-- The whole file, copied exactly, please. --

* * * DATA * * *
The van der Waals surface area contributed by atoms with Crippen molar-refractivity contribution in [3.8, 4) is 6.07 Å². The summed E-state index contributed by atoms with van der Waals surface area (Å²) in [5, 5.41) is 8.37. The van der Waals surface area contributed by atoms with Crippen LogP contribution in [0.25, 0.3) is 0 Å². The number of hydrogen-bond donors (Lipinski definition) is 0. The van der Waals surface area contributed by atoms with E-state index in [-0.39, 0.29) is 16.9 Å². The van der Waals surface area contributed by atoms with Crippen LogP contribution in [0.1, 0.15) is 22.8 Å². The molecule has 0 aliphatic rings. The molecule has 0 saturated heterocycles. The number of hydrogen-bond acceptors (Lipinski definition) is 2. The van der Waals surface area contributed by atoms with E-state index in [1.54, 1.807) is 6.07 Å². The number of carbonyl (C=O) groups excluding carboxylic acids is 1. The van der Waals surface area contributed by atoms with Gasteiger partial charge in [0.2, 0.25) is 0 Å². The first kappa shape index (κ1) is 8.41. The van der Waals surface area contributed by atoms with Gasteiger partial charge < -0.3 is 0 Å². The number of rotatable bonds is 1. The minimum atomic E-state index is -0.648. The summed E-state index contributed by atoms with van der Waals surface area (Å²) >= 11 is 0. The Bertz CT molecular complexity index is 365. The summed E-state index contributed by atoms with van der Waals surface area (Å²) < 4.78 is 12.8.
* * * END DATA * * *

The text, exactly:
The van der Waals surface area contributed by atoms with Crippen molar-refractivity contribution in [3.8, 4) is 6.07 Å². The summed E-state index contributed by atoms with van der Waals surface area (Å²) in [5, 5.41) is 8.37. The van der Waals surface area contributed by atoms with Crippen LogP contribution in [0.25, 0.3) is 0 Å². The number of hydrogen-bond donors (Lipinski definition) is 0. The van der Waals surface area contributed by atoms with E-state index in [-0.39, 0.29) is 16.9 Å². The van der Waals surface area contributed by atoms with Crippen LogP contribution in [0.1, 0.15) is 22.8 Å². The molecule has 0 aliphatic rings. The molecule has 0 saturated heterocycles. The number of hydrogen-bond acceptors (Lipinski definition) is 2. The van der Waals surface area contributed by atoms with E-state index in [1.54, 1.807) is 6.07 Å². The number of carbonyl (C=O) groups excluding carboxylic acids is 1. The van der Waals surface area contributed by atoms with Gasteiger partial charge in [0.2, 0.25) is 0 Å². The first kappa shape index (κ1) is 8.41. The van der Waals surface area contributed by atoms with Gasteiger partial charge < -0.3 is 0 Å². The number of rotatable bonds is 1. The minimum atomic E-state index is -0.648. The summed E-state index contributed by atoms with van der Waals surface area (Å²) >= 11 is 0. The Bertz CT molecular complexity index is 365. The summed E-state index contributed by atoms with van der Waals surface area (Å²) < 4.78 is 12.8.